The media data can be stored in a data store 102, such as a memory device, and be processed by a processing device 104 for output on a display device, such as a television, a computer monitor, a game console, a hand held portable device, and the like, and/or an audio device, such as a multi-channel sound system, a portable media player, a computer system, and the like. The media processing system 100 may be used to process media data, for example, video data and audio data received over one or more networks by an input/output (I/O) device 106. Such media data may include metadata, e.g., song information related to audio data received, or programming information related to a television program received.
The media data and related metadata may be provided by a single provider, or may be provided by separate providers. In one implementation, the media processing system 100 can be configured to receive media data from a first provider over a first network, such as a cable network, and receive metadata related to the video data from a second provider over a second network, such as a wide area network (WAN).
In another implementation, the media processing system 100 can be configured to receive media data and metadata from a computing device, such as a personal computer. In one example of this implementation, a user manages one or more media access accounts with one or more content providers through the personal computer. For example, a user may manage a personal iTunes.RTM. account with iTunes.RTM. software, available from Apple Computer, Inc. Media data, such as audio and video media data, can be purchased by the user and stored on the user's personal computer and/or one or more data stores. The media data and metadata stored on the personal computer and/or the one or more data stores can be selectively pushed and/or pulled for storage in the data store 102 of the media processing system 100.
In another implementation, the media processing system 100 can be used to process media data stored in several data stores in communication with a network, such as wired and/or wireless local area network (LAN), for example. In one implementation, the media processing system 100 can pull and/or receive pushed media data and metadata from the data stores over the network for presentation to a user.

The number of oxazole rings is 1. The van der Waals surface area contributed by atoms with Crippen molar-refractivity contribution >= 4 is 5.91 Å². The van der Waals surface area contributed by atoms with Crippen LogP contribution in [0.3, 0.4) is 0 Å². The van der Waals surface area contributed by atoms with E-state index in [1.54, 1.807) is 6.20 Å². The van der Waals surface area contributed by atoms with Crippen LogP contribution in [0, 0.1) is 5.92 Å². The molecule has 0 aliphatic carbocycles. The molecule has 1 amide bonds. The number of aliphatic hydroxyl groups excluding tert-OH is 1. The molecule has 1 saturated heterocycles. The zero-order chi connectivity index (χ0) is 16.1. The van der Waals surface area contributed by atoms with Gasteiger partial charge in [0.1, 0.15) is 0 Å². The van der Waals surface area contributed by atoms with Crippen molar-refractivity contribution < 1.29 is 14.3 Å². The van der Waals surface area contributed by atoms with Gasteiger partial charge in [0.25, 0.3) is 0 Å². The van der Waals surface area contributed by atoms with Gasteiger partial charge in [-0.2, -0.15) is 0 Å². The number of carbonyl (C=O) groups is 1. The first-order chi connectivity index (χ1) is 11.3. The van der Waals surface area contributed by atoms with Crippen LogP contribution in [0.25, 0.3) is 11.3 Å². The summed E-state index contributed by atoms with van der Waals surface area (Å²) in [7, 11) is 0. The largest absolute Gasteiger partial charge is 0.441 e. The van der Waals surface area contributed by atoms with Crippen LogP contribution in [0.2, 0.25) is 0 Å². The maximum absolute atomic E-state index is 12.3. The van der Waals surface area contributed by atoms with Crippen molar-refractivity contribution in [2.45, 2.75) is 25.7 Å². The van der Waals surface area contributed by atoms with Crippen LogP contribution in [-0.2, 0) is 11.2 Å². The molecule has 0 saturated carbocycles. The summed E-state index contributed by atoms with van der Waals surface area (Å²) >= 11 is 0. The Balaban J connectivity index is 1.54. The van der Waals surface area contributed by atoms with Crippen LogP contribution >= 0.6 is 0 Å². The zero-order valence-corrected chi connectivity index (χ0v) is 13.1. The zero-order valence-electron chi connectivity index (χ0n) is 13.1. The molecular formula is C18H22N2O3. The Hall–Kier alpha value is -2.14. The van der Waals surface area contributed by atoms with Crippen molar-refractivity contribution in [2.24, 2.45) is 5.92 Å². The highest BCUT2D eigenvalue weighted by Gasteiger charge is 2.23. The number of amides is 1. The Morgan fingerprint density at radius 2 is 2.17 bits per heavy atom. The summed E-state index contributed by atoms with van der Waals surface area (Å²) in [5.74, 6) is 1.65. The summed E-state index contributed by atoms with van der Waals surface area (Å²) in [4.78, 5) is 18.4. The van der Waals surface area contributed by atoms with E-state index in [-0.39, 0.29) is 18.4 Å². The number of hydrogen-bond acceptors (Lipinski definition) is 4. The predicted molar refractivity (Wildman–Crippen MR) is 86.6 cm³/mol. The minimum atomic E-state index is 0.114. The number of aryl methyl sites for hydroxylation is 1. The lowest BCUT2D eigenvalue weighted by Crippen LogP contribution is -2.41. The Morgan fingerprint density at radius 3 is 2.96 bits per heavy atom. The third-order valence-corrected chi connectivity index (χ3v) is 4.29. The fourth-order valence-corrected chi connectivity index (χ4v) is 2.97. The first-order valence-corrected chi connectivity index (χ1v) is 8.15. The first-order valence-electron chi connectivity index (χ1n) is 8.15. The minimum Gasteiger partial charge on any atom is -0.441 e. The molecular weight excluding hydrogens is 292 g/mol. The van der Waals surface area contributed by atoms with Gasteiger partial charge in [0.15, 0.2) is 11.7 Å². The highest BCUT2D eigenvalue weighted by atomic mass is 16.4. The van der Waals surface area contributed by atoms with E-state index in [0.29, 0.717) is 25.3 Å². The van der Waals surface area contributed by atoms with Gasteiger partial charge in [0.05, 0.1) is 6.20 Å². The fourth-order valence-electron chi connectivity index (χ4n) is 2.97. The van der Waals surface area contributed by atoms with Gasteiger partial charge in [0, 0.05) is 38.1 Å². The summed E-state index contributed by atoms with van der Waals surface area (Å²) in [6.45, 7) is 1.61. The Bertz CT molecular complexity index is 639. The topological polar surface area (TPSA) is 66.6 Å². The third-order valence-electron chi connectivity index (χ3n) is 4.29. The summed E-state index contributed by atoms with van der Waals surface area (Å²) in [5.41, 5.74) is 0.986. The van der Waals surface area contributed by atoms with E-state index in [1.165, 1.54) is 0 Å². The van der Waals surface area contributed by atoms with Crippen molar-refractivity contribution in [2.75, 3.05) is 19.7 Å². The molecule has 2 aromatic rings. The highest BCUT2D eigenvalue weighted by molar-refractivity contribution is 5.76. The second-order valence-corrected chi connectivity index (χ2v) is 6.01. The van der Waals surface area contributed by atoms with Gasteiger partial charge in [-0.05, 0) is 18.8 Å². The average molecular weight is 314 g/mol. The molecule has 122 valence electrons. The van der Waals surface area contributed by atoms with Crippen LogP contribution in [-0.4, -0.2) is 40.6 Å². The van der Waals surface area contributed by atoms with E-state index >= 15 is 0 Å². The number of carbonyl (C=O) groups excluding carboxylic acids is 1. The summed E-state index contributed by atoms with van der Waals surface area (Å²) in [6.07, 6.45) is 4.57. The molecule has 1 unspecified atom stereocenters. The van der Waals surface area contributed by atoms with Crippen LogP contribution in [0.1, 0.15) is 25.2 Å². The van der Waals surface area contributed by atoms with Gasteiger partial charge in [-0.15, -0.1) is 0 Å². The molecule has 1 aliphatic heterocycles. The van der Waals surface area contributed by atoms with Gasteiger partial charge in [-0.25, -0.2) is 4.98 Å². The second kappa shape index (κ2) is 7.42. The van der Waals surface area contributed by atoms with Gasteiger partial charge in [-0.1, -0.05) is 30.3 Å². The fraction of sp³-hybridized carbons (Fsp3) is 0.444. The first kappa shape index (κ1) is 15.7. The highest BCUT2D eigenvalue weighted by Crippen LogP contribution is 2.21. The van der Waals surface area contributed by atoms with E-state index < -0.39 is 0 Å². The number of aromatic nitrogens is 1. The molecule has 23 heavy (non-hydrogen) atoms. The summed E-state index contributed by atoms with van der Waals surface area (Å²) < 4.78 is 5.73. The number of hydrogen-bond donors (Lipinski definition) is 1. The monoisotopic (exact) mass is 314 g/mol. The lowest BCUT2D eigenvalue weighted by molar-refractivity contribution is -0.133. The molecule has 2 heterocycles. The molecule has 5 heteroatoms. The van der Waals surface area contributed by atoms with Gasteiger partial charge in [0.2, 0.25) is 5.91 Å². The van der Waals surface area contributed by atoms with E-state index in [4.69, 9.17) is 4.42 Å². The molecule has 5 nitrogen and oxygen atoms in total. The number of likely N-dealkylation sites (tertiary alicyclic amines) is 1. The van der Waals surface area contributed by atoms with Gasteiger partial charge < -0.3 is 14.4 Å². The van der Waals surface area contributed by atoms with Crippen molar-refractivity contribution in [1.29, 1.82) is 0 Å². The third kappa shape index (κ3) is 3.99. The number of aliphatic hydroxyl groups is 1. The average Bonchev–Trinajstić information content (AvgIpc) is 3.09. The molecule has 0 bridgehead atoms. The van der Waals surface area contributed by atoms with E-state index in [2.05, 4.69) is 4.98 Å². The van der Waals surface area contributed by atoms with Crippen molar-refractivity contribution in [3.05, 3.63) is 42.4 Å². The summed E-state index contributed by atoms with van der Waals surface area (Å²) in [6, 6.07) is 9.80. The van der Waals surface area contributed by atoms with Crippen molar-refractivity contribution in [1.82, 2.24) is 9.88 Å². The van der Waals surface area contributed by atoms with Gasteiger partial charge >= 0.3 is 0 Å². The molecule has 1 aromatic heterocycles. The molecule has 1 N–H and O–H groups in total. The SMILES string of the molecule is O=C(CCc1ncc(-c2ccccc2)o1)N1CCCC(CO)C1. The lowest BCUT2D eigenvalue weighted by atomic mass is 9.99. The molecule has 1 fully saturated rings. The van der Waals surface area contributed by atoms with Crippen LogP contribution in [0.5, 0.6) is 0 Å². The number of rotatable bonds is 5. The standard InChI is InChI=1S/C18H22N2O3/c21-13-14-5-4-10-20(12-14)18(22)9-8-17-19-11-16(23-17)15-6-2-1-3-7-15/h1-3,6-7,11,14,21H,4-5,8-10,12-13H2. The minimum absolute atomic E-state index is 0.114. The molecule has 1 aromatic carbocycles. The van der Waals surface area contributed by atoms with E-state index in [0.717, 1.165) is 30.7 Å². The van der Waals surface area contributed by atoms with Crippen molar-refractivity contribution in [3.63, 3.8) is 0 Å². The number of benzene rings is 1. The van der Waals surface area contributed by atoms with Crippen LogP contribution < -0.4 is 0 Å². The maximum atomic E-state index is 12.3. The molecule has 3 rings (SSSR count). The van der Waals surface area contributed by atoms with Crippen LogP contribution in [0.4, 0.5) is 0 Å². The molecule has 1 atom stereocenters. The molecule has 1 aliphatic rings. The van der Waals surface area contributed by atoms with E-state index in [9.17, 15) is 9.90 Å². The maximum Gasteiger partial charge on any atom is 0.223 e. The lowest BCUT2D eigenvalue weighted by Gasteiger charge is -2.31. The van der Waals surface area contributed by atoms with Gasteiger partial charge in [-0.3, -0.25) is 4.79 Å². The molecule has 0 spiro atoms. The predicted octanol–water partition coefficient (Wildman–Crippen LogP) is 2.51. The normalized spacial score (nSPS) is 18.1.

The remote control device 108 can include a rotational input device 110 configured to sense touch actuations and generate remote control signals therefrom. The touch actuations can include rotational actuations, such as when a user touches the rotational input device 110 with a digit and rotates the digit on the surface of the rotational input device 110.
In one implementation, the media engines 116 can include one or more content-specific engines, such as a movies engine, television program engine, music engine, and the like. Each engine 116 can be instantiated to support content-specific functional processing. For example, a movie engine to support movie-related functions can be instantiated by selecting a "Movies" menu item. Example movie-related functions include purchasing movies, viewing movie previews, viewing movies stored in a user library, and the like. Likewise, a music engine to support music-related functions can be instantiated by selecting a "Music" menu item. Example music-related functions include purchasing music, viewing music playlists, playing music stored in a user library, and the like.
In one implementation, a touch sensitive array is disposed beneath the surface of the rotational input device 110. The touch sensitive array can be disposed according to polar coordinates, i.e., r and ?, or can be disposed according to Cartesian coordinates, i.e., x and y.
Although shown as comprising a circular surface, in another implementation, the rotational input device 110 can comprise a rectangular surface, a square surface, or some other shaped surface. Other surface geometries that accommodate pressure sensitive areas and that can sense touch actuations may also be used, e.g., an oblong area, an octagonal area, etc.
In one implementation, the network 202 communicates with a wide area network 212, such as the Internet, through an I/O device 203, such as a router, server, cable modem, or other computing and/or communication processing device. The media processing system 100 processes the media data for output to one or more output devices 204. The media processing system 100 can receive the media data from one or more data stores connected to the network 202, such as computing devices 206 and 208, and a data store 210.
The media data is provided by one or more content providers and the content provider 214-2 may provide metadata related to the media data for processing by the media processing system 100. Such metadata may include episodic content, artist information, and the like. A content provider 214 can also provide both media data and related metadata.
In one implementation, the media processing system 100 can also communicate with one or more content providers 214 directly through one or more other communication devices. Example communications can include receiving sales information, preview information, or communications related to commercial transactions, such as purchasing audio files and video files.
In one implementation, the interface environment 300 includes a menu 302 and a menu title 304, e.g., "TV Shows." The menu items, can, for example, correspond to television shows that have either been recorded from a broadcast or purchased from a content provider.
In some example implementations, interface environment 550 can automatically sort the menu items corresponding to available content in reverse episode order, as shown by interface environment 550.